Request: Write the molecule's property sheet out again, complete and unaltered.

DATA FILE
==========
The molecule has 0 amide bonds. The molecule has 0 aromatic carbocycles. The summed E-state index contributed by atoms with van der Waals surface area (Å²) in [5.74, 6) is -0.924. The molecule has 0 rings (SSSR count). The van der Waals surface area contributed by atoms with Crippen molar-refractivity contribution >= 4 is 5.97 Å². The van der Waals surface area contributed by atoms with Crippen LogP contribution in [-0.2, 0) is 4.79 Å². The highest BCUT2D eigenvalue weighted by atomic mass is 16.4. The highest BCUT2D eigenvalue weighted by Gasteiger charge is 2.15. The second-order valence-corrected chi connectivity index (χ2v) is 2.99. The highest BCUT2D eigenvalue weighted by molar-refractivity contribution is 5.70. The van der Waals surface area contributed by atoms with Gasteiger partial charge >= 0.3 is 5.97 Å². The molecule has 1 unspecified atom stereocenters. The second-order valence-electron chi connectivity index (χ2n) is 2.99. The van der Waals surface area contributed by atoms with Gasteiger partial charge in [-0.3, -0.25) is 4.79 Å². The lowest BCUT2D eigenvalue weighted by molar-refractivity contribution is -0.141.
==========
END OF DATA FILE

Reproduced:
The molecule has 0 amide bonds. The molecule has 0 aromatic carbocycles. The summed E-state index contributed by atoms with van der Waals surface area (Å²) in [5.74, 6) is -0.924. The molecule has 0 rings (SSSR count). The van der Waals surface area contributed by atoms with Crippen molar-refractivity contribution >= 4 is 5.97 Å². The van der Waals surface area contributed by atoms with Crippen LogP contribution in [-0.2, 0) is 4.79 Å². The highest BCUT2D eigenvalue weighted by atomic mass is 16.4. The highest BCUT2D eigenvalue weighted by Gasteiger charge is 2.15. The second-order valence-corrected chi connectivity index (χ2v) is 2.99. The highest BCUT2D eigenvalue weighted by molar-refractivity contribution is 5.70. The van der Waals surface area contributed by atoms with Gasteiger partial charge >= 0.3 is 5.97 Å². The molecule has 1 unspecified atom stereocenters. The second-order valence-electron chi connectivity index (χ2n) is 2.99. The van der Waals surface area contributed by atoms with Gasteiger partial charge in [-0.3, -0.25) is 4.79 Å². The lowest BCUT2D eigenvalue weighted by molar-refractivity contribution is -0.141.